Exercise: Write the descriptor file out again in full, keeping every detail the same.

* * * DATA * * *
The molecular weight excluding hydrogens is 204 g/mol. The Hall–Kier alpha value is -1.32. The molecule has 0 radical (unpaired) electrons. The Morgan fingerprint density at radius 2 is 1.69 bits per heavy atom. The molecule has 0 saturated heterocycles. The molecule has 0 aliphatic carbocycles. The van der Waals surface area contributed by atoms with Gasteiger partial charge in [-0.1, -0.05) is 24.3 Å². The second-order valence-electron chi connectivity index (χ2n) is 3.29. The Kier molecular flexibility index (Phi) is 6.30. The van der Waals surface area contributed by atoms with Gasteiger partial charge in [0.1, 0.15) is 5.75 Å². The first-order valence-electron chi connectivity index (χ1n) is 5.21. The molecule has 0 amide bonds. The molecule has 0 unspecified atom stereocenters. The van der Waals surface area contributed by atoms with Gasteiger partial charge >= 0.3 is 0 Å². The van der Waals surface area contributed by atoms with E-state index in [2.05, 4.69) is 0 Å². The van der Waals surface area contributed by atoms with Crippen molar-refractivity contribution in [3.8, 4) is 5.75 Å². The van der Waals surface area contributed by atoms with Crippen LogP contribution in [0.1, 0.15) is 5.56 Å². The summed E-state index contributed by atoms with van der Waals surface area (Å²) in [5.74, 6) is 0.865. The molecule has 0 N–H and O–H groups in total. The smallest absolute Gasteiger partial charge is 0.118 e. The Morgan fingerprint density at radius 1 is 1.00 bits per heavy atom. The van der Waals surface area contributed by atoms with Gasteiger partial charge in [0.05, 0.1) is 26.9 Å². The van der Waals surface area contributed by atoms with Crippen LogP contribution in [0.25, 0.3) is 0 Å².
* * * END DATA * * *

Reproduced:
The molecular weight excluding hydrogens is 204 g/mol. The Hall–Kier alpha value is -1.32. The molecule has 0 radical (unpaired) electrons. The Morgan fingerprint density at radius 2 is 1.69 bits per heavy atom. The molecule has 0 saturated heterocycles. The molecule has 0 aliphatic carbocycles. The van der Waals surface area contributed by atoms with Gasteiger partial charge in [-0.1, -0.05) is 24.3 Å². The second-order valence-electron chi connectivity index (χ2n) is 3.29. The Kier molecular flexibility index (Phi) is 6.30. The van der Waals surface area contributed by atoms with Gasteiger partial charge in [0.1, 0.15) is 5.75 Å². The first-order valence-electron chi connectivity index (χ1n) is 5.21. The molecule has 0 amide bonds. The molecule has 0 unspecified atom stereocenters. The van der Waals surface area contributed by atoms with Gasteiger partial charge >= 0.3 is 0 Å². The van der Waals surface area contributed by atoms with E-state index in [2.05, 4.69) is 0 Å². The van der Waals surface area contributed by atoms with Crippen molar-refractivity contribution in [3.8, 4) is 5.75 Å². The van der Waals surface area contributed by atoms with Crippen LogP contribution in [0.1, 0.15) is 5.56 Å². The summed E-state index contributed by atoms with van der Waals surface area (Å²) in [5.74, 6) is 0.865. The molecule has 0 N–H and O–H groups in total. The smallest absolute Gasteiger partial charge is 0.118 e. The Morgan fingerprint density at radius 1 is 1.00 bits per heavy atom. The van der Waals surface area contributed by atoms with Gasteiger partial charge in [0.05, 0.1) is 26.9 Å². The van der Waals surface area contributed by atoms with Crippen LogP contribution in [0.25, 0.3) is 0 Å².